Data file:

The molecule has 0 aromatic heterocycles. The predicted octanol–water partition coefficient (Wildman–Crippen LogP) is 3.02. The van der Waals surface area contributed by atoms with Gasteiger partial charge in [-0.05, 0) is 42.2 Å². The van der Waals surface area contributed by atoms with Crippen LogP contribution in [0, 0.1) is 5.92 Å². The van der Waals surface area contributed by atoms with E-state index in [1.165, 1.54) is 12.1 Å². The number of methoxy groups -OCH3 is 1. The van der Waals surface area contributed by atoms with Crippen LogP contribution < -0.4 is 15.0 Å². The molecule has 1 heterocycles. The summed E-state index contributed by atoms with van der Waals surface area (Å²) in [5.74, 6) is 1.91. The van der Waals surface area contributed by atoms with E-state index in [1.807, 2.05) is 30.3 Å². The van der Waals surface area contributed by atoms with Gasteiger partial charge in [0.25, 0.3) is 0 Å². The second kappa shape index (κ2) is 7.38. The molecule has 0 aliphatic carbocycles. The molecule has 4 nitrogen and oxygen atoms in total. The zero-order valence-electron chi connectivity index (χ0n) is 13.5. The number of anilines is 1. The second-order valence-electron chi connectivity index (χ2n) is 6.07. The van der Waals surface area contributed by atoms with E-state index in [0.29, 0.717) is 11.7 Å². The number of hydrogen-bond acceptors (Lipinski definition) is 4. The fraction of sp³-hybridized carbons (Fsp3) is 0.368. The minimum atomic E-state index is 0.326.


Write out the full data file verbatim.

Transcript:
The molecule has 0 aromatic heterocycles. The predicted octanol–water partition coefficient (Wildman–Crippen LogP) is 3.02. The van der Waals surface area contributed by atoms with Gasteiger partial charge in [-0.05, 0) is 42.2 Å². The van der Waals surface area contributed by atoms with Crippen LogP contribution in [0, 0.1) is 5.92 Å². The van der Waals surface area contributed by atoms with E-state index in [1.165, 1.54) is 12.1 Å². The number of methoxy groups -OCH3 is 1. The van der Waals surface area contributed by atoms with Crippen LogP contribution < -0.4 is 15.0 Å². The molecule has 1 heterocycles. The summed E-state index contributed by atoms with van der Waals surface area (Å²) in [5.74, 6) is 1.91. The van der Waals surface area contributed by atoms with E-state index in [1.807, 2.05) is 30.3 Å². The van der Waals surface area contributed by atoms with Gasteiger partial charge in [0.25, 0.3) is 0 Å². The second kappa shape index (κ2) is 7.38. The molecule has 0 aliphatic carbocycles. The molecule has 4 nitrogen and oxygen atoms in total. The zero-order valence-electron chi connectivity index (χ0n) is 13.5. The number of anilines is 1. The second-order valence-electron chi connectivity index (χ2n) is 6.07. The van der Waals surface area contributed by atoms with E-state index in [0.29, 0.717) is 11.7 Å². The number of hydrogen-bond acceptors (Lipinski definition) is 4. The fraction of sp³-hybridized carbons (Fsp3) is 0.368. The minimum atomic E-state index is 0.326.